Hot Topics: Behind the Headlines
BP to buy 527 Woolworths’ fuel stations
Fuel retailer BP will buy 527 petrol stations from Woolworths in a deal worth $1.8 billion, according to a media report, however it is still subject to approval by the Australian Competition and Consumer Commission. The acquisition will more than double BP’s market share in Australia from 15 to 39 per cent, with the deal likely to complete in early 2018. Caltex currently supplies fuel to Woolworths outlets and was also a potential buyer, however were outbid by BP.
ACCC reports 40% decline in franchise complaints
The Australian Competition and Consumer Commission (ACCC) has reported a 40 per cent decline in franchise complaints in its latest Small Business in Focus report covering the last six months of 2016.
The report notes that since the introduction of the new Franchising Code of Conduct on 1 January 2015, complaints have dropped nearly 40 per cent from an average of 52 per month for the first six months of 2015, to an average of 32 per month for the last six months of 2016. The decline is in stark contrast to overall complaint volumes, which have increased signficantly over the same period, according to the report.
Howard’s Storage World goes into administration
Specialist retailer Howard’s Storage World, which has 59 stores throughout Australia, has been placed into voluntary administration, with administrators indicating they have received strong early interest from potential buyers for the chain, according to a media report.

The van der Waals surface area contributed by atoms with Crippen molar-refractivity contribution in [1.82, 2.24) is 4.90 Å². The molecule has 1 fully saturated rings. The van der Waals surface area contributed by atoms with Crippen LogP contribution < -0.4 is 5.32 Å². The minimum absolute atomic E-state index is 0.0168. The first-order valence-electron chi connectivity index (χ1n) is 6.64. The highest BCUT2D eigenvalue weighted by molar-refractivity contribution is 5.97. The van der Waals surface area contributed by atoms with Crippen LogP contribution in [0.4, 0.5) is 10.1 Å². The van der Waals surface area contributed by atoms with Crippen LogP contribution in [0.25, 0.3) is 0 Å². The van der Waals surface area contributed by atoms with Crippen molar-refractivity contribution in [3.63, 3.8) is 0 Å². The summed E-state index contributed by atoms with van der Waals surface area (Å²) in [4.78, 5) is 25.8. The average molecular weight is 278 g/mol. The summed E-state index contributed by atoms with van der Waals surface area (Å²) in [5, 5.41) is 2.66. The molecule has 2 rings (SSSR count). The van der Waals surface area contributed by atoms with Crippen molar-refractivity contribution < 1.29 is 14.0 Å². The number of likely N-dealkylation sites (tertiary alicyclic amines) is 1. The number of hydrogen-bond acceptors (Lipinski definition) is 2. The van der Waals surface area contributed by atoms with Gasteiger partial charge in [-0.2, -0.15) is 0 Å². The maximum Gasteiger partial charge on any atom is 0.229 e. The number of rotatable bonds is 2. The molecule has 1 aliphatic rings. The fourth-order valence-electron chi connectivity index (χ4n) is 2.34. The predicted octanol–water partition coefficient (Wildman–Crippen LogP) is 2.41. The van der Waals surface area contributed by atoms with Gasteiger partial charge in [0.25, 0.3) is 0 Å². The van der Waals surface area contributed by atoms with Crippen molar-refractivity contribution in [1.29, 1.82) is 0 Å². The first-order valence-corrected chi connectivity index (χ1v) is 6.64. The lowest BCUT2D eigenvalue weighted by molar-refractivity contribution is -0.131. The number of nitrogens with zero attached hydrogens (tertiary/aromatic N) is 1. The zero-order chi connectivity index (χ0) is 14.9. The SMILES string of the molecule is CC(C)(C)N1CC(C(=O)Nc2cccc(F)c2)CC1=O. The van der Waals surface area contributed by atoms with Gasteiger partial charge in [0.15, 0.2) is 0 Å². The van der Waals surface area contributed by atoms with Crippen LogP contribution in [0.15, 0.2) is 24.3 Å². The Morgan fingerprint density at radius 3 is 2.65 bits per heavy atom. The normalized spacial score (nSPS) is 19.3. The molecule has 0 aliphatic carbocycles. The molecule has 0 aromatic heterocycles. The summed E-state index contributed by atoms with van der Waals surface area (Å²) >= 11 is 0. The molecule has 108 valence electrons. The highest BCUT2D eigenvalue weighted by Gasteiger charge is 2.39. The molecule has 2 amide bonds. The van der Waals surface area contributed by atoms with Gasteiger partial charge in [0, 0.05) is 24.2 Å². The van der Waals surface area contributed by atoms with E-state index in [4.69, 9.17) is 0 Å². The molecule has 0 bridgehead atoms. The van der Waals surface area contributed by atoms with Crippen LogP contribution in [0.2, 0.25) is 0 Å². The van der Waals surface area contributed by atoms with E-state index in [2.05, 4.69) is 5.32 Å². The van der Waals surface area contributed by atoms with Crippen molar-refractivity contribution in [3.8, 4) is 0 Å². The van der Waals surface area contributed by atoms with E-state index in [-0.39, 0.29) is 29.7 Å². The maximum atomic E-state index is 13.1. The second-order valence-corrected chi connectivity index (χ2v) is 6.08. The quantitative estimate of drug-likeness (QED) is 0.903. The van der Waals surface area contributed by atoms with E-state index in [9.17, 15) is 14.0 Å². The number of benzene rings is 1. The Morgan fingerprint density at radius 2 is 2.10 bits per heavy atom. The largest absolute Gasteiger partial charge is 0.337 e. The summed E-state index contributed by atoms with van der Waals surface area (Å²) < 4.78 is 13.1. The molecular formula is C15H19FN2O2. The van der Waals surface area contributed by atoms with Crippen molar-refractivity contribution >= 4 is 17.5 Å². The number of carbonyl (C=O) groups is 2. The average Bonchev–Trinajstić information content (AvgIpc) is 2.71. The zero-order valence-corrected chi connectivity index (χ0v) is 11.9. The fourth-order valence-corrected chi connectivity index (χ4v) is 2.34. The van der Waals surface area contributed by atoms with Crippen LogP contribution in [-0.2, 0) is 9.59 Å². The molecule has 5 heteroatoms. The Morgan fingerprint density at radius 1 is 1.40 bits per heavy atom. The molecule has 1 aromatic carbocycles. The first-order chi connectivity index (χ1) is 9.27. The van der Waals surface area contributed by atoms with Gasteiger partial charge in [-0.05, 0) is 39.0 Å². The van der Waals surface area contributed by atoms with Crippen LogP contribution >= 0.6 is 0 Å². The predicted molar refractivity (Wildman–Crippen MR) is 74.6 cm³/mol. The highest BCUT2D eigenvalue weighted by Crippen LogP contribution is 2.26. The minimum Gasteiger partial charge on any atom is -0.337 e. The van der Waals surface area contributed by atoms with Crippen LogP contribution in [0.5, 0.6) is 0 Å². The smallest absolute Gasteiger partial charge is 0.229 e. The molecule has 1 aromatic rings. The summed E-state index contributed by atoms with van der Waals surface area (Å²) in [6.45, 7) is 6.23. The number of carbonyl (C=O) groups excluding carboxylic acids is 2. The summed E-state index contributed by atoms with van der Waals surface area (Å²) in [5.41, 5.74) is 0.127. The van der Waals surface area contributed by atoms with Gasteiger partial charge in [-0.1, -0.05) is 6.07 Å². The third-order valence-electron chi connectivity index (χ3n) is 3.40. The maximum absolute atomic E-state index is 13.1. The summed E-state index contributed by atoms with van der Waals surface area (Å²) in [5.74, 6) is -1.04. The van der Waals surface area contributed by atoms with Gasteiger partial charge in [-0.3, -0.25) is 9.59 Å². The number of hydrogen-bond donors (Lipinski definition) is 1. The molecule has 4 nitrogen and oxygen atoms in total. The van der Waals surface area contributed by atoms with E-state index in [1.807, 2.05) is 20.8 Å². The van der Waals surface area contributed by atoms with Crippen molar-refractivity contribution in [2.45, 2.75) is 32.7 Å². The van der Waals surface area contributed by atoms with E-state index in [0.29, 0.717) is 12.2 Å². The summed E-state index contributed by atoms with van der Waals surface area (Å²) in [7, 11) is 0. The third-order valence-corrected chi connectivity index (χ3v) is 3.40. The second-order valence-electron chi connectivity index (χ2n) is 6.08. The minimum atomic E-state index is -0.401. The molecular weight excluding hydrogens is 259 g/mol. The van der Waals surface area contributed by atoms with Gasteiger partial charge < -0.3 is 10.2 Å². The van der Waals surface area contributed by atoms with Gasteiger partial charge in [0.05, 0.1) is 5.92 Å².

Creditors are believed to include landlords, suppliers, the Australian Taxation Office and staff, although a total amount owed has not been reported. There are 30 franchised stores which are unaffected by the administration and which continue to trade, however the future of the brand’s 29 company-owned stores remains uncertain. Howards Storage World was started in in Sydney around 40 years ago, and has also expanded internationally.
Share dip for McGrath on revised outlook
Shares in listed real estate chain McGrath have come under further pressure after the company signalled weaker revenues as a result of lower volumes of listings and the loss of 36 agents from its network, according to a media report.
The company listed around 12 months ago at $2.10 per share but is now trading at around 81c after hitting a recent low of 71c per share. The chain is concentrated in the Sydney market, where rising prices are causing vendors to baulk at selling their properties in case they can’t afford to buy another.
New wholesaler aims to take market share from Metcash
New competitor irexchange is taking-on listed wholesaler and multi-brand franchisor Metcash with plans to take up to 70 per cent of Metcash’s customers, according to a media report.
The new company has told investors the $18 billion independent retail sector needs to change to compete sustainably on price. It has also bought the remaining assets of Supabarn, a Canberra-based supermarket chain as part of its growth drive.
Franchisee terminated over racist rant
A franchisee of fast food chain Dairy Queen in the United States has been terminated for a racist tirade directed at an African American customer who asked for a refund after an item had been left out of their order, according to a media report.
The franchisee from Zion, Illinois abused the customer in front of her young children, and continued to use racist language when confronted by police. The franchisee later apologised and volunteered to undertake sensitivity training, but his franchise has since been terminated and the store closed. The customer who was abused by the franchisee has retained a lawyer and is considering legal action, although it is unclear if this will be against the franchisee or Dairy Queen itself.
Shaver Shop shares shrink
Shares in speciality electrical retailer The Shaver Shop, which listed in July last year at $1.05 have shrunk around 20 per cent in value as the retailer announced lower than expected sales through the Christmas period, according to a media report.